Mostly, however, the ongoing assignment was to preserve my own life-at least that was how I saw it. Several Volunteers had their last will and testaments on file at the American Embassy, just in case. The place was filled with natural perils, hardship, danger, and quite rugged living. Other than goat meat, and tomato sauce, and (occasionally) cow, there was nothing outside the capital that we soft Americans were going to welcome as food. In Mauritania, I was often sick. My weight dropped from about 170 to 130 pounds. When I returned to the US and the government sought to draft me for service in Vietnam, I seriously considered the advantages of going over to Southeast Asia for a rest, good food, and regular hot showers.
Considerable ground work for our public works projects had been laid by the American, French, and Mauritanian governments. There was a budget, there was planning, there were (some) vehicles, there was engineering assistance, there was a strategy. Tribes ("fractions") got supplies, raised work-crews, trained them, did the work, got paid in surplus US grains. So, we were fairly successful-except for the overall big problem. The genesis of the whole program was the idea of nation building which was big in the 1960's, when the former European colonial areas were becoming independent states. To build a nation in an area inhabited by wandering nomads, like Mauritania, it was thought you needed to settle the nomads first. Then they could be educated, taxed, and receive the benefits of modern government. How to settle nomads, who have been wandering the desert following their flocks and herds for millennia?-Dig wells, so they do not have to wander looking for water. So, we dug wells.
But, there was a hitch. Reliable wells permit animals to stay in one place, they eat all the ground cover, the sun bakes down on the exposed roots, the roots die, and soil changes chemical composition, and the desert advances to the south at a rate of 10 kilometers per year. (To be fair, we weren't the only source of the advancing desert problem, of course. There's climate change and global warming and the like as well.)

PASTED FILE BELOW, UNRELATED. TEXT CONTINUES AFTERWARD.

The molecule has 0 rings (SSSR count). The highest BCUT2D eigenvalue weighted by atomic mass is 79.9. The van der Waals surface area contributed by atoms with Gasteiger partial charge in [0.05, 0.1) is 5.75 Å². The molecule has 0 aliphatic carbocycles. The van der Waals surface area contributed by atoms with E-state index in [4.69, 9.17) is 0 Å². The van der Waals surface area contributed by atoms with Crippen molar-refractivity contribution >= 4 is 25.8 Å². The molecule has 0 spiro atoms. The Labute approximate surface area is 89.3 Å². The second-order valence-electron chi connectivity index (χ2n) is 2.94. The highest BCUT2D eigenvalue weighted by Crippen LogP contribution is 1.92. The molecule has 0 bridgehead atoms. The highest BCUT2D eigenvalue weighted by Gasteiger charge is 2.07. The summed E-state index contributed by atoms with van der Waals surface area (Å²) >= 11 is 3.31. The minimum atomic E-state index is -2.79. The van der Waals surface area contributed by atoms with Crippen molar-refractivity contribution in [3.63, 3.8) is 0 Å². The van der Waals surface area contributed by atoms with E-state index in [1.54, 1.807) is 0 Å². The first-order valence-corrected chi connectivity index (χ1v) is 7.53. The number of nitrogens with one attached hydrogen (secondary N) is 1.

Suddenly, along came the Six Day War in the Middle East, and Peace Corps Volunteers were rounded up (it took days to find us!) and expelled from Mauritania. Here's what we think happened. One of President Moktar Ould Daddah's policies had been to assign black officials to high posts in the Moorish areas of the north, and Moorish officials to high posts in the black areas along the Senegal River. Although it might have led some people to think Ould Daddah was less than enthusiastically pro-Arab, I thought it was an enlightened policy. I heard that when the war broke out, Moors of influence let him know he needed to make a strong pro-Arab gesture or he would be out. Hence, the story goes that Peace Corps had to go (along with all the other Americans in the country, including the Embassy.) Our
expulsion and escape is a story in itself! Anyway, off I went to Senegal complete my Peace Corps tour.
When I returned to the United States after 21 months in Africa it was a completely different country than the one I left-the Chicago Democratic Convention, Woodstock, Kent State, Marches on Washington, Big Brother and the Holding Company. Activists attacked me for being a "cultural imperialist", for contaminating the Third World with American values, for paving the way for the predation of American corporate interests. I found that it is very hard in this life to be morally pure; it is very hard to be right.
Was my being in Mauritania worth what it cost the US taxpayer? The only debate would be about what do you mean by valuable. It was worth it to me. And in my mind it was, hands-down, certainly a better investment than the lives and billions of dollars lost in Vietnam.
What did I get out of the experience?
*I became more educated. It cannot be said that I am ignorant about poverty, hunger, injustice, global capital, third-world governance and the like.
* I retain a strong commitment to Africa and I pay attention to what goes on there. I know that we are all connected, all of us in the world. I know that when they sneeze in Dar Es Salaam, it has an impact in Little Falls, Minnesota.
* I have an ever-increasing certainty that the little individual can and does make a difference. Tied to a discontent with the world as it is, that is a powerful thing. I participate, I lobby, I donate money, I vote. I am more self-reliant, more courageous, a better US citizen, a better world citizen.
* I am ever more appreciative of what incredibly vast material wealth I possess (compared to Donald Trump I may be poor. Compared to Ahmed in Tidjikja, I am Donald Trump!).
* I love to travel to exotic places.
What about Mauritania made the greatest, most lasting impression on me?-The desert nights, lying outside the camel-hair tents under the vast starry sky, the wind blowing across a thousand miles of sand and scrub, listening to the soft voices of the nomads for whom so little had changed since long before the birth of the Prophet Mohamed.